Multex.com did it. So did MapQuest.com. Just a few months before filing for an initial public offering, both firms changed their names, adding what was then thought to be a necessary accouterment — the dot-com.
But now, in an environment in which dot-com is becoming synonymous with flash-in-the-pan companies running sometimes-offensive television advertising, Internet start-ups are beginning to reconsider whether dropping the dot-com might help them distinguish themselves.
“When you hear all of these dot-com names on the radio, you come away thinking ‘what was the company?'” says Bryan Thatcher, president and CEO of Fusebox, an interactive agency that recently changed its name from 12 Point Rule. “The dot-com becomes such a punctuation, and much more powerful than what came before it.”
Another factor here is the widely-held idea that the best and most memorable brand names are short — two to three syllables — and just having the dot-com wastes valuable space in potential customers’ brains. It weighs down the name, some think, making it more difficult to remember.
Dot-com fatigue is another reason cited for ditching the label.
“It was OK in the beginning, when the Web was brand new,” said Steve Manning, managing director of naming consultancy A Hundred Monkeys, “but now people are sick of hearing it.”
Of course, the dot-com moniker first came into vogue as a way of indicating how people could find the company — online. But now that the general population is more Web-savvy, that pointer may not be necessary.
“It’s as silly as if, when malls swept the country back in the seventies, everyone had gone around adding “m” to their name,” says Manning. “It’s just an address. There are other ways to convey where you are.”
Both Manning and Thatcher are advising clients to avoid the dot-com, assuring them that there’s no compelling reason for having it. Some of the most successful Internet-age brands, like America Online and Yahoo, don’t have the dot-com, they point out (although Yahoo does have that trendy little exclamation point).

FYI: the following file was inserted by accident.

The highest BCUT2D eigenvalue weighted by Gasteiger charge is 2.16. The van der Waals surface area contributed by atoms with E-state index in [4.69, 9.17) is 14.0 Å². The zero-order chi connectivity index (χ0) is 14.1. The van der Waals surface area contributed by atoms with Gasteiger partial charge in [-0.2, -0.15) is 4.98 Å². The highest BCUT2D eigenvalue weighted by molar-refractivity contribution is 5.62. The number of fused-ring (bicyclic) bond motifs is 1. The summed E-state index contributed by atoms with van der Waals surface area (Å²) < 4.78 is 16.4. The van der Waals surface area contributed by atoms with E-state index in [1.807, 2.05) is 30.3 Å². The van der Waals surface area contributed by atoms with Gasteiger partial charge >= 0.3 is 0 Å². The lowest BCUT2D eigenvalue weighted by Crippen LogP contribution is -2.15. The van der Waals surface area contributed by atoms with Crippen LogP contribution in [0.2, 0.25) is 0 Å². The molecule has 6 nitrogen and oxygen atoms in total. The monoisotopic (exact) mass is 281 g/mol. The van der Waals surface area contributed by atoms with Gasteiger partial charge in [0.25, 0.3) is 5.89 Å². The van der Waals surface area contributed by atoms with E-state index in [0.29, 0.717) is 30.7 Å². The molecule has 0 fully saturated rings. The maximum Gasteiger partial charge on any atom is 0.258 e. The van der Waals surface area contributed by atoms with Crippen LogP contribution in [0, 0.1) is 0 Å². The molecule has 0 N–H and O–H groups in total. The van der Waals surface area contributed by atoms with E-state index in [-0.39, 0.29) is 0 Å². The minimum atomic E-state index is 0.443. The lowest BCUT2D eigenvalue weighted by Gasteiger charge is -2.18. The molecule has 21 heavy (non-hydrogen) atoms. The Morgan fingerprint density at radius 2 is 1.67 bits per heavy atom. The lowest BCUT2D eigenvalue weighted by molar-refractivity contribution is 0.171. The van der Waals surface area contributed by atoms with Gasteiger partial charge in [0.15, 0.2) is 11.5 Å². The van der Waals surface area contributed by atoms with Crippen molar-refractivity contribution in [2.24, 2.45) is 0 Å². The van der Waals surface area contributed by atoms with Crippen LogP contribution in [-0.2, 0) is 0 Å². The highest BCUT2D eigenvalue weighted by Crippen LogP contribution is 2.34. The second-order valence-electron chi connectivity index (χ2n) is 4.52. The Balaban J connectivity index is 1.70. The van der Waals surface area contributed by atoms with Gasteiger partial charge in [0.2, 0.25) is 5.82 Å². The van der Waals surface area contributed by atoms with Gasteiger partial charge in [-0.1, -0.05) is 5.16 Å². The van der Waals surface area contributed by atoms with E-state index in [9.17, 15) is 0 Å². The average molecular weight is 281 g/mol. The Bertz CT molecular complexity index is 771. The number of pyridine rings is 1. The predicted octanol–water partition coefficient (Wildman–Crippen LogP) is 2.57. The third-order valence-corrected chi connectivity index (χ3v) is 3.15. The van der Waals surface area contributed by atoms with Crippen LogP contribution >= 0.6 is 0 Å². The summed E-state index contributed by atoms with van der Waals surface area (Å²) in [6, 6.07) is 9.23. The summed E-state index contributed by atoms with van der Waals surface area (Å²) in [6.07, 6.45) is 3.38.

Those who eschew the dot-com believe it’s got a very dated feel to it, and they predict it will soon seem old-fashioned. Now that businesses in nearly every sector are migrating online, a name that distinguishes you as an “online business” may seem unnecessary.
“It’s already starting to sound hackneyed,” says Athol Foden, director of the naming division at NameTrade, a part of Tollner Design Group. “If you say dot-com, you’ve clearly stamping yourself as the nineties. Ten years from now, the Internet will be like the fax. You either have it, or you’re out of business.”
The other issue that arises with taking a dot-com name is that it may place limitations on what you can do. As more Internet companies venture into offline businesses (witness AOL Time Warner), a dot-com name may be seen as a limitation.
“You want a name that expresses what you do, but you don’t want it to be so specific that it limits your business,” said Andrew Erlichson, co-founder of Flashbase, a start-up that began with database applications and recently expanded into doing online promotions.
There are those in the marketing business, though, that stand up for the dot-com, saying it really does mean something, especially in an environment that will soon become awash with dot-everything, as the Internet breaks down international boundaries.
“Right now dot-com means a U.S. global player on a world stage,” said Drew Neisser, president of Renegade Marketing. “If they are a technology-driven company, I think there’s still magic in the name.”
The “magic” that a lot of these companies are looking for, of course, is financing — either from venture capitalists or from the public markets. Although Fusebox, NameTrade, and A Hundred Monkeys advise their clients against using dot-com at the end of their names, all say they’ve seen resistance, mostly because there’s a feeling among entrepreneurs that dot-com means more money — higher valuations.
It may be a false assumption, especially when you’re pitching at the more sophisticated, levels of venture capital. But dot-com may help time-crunched venture capitalists figure out where you belong more quickly.
“I think it helps in some cases in defining what the company does,” said Tim Draper, founder and managing director of Draper Fisher Jurvetson. “In terms of valuing a company, I think a dot-com avoids confusion within the financial community, but makes no difference to a company’s valuation.”
In the public markets, too, dot-com once drove high stock prices, but now, when investors have hundreds of Internet companies to choose from, dot-com may no longer signify a sure-fire path to riches.
Still, the dot-com may still be useful, especially for consumer-oriented companies or for those that need to distinguish their online divisions from their bricks-and-mortar arms. But it appears that the advisors, at least, are cautioning companies against adopting the “nineties” fashion of tacking dot-com on their names.
In the end, though, it’s always up to the start-ups themselves. “We’re only the advisors,” Foden said, “not the owners.”
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